Becerra said he needs to review the text of the president’s declaration before he can say exactly what his office will do. He said he anticipates California will join several other states in suing over the declaration.

“President Trump got one thing right this morning about his declaration, when he said ‘I didn’t have to do this,’” Becerra said, referring to Trump’s remarks at the White House. “In fact, he can’t do this… This is a president showing his disdain for the rule of law and our U.S. Constitution.”

The president has argued the country needs physical barriers on the border to stem the flow of illegal drugs into the United States. Democrats have countered that most of the drugs coming over the Southwest border are brought in through ports of entry.

A spending deal Congress passed on Thursday includes an increase in funding for new screening equipment and 600 new customs officers at border crossings, including California’s five busy land ports of entry. That legislation, which the president signed to prevent another partial government shutdown, also provides $191 million for infrastructure improvements at the Calexico border crossing.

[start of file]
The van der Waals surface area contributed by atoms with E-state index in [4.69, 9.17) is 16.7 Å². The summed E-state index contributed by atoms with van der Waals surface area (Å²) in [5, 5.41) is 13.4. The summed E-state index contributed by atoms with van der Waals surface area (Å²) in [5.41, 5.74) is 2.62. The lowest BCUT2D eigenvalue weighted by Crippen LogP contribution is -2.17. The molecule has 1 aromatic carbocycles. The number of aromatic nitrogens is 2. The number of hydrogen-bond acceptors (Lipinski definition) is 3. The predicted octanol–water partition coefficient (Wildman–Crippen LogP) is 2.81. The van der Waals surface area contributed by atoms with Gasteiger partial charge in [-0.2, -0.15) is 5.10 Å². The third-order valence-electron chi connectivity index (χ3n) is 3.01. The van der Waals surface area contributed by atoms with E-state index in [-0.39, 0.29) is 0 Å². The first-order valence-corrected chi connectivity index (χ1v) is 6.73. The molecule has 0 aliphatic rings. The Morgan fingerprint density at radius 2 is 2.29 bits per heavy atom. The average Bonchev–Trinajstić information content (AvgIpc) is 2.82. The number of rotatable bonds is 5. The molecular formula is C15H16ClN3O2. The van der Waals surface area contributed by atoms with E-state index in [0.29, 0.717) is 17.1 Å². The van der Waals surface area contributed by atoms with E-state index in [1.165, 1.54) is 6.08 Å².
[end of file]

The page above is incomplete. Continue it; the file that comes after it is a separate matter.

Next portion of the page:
San Diego Regional Chamber of Commerce Vice President Paola Avila said “the new federal funding will help improve ports of entry efficiency and security.” That will have an economic impact, Avila said, because 90 percent “of California’s exports to Mexico are processed through our land ports of entry.”

Newsom’s announcement about the pending lawsuit caps a week in which he and Trump repeatedly tested each other. On Monday, Newsom announced that he’d scale down a California National Guard deployment that Trump requested a year ago. Newsom wanted to reassign the troops to other priorities, such as preparing for wildfires and seizing illegal drugs.

On Wednesday, Trump declared in a Twitter message that he’d demand California return $3.5 billion to the federal government after Newsom put the brakes on costly legs of the state’s $77 billion high speed rail project.

Newsom on Friday repeated language he used in his State of the State speech earlier this week, arguing that the border wall Trump wants is a “vanity project” that distracts from more pressing challenges, such as delivering assistance to Californians who lost homes in wildfires.

Newsom on Thursday met with victims of the Camp Fire, which killed 86 people in November.

“I cannot impress upon the president more than at this moment not to play politics with any emergency declarations that would somehow impact the efforts here,” the Democrat said Thursday while meeting with Camp Fire victims in Northern California. “This is an area where politics has no place.”

Hannah Wiley contributed reporting.

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Sophia Bollag covers California politics and government. Before joining The Bee, she reported in Sacramento for the Associated Press and the Los Angeles Times. She grew up in California and is a graduate of Northwestern University.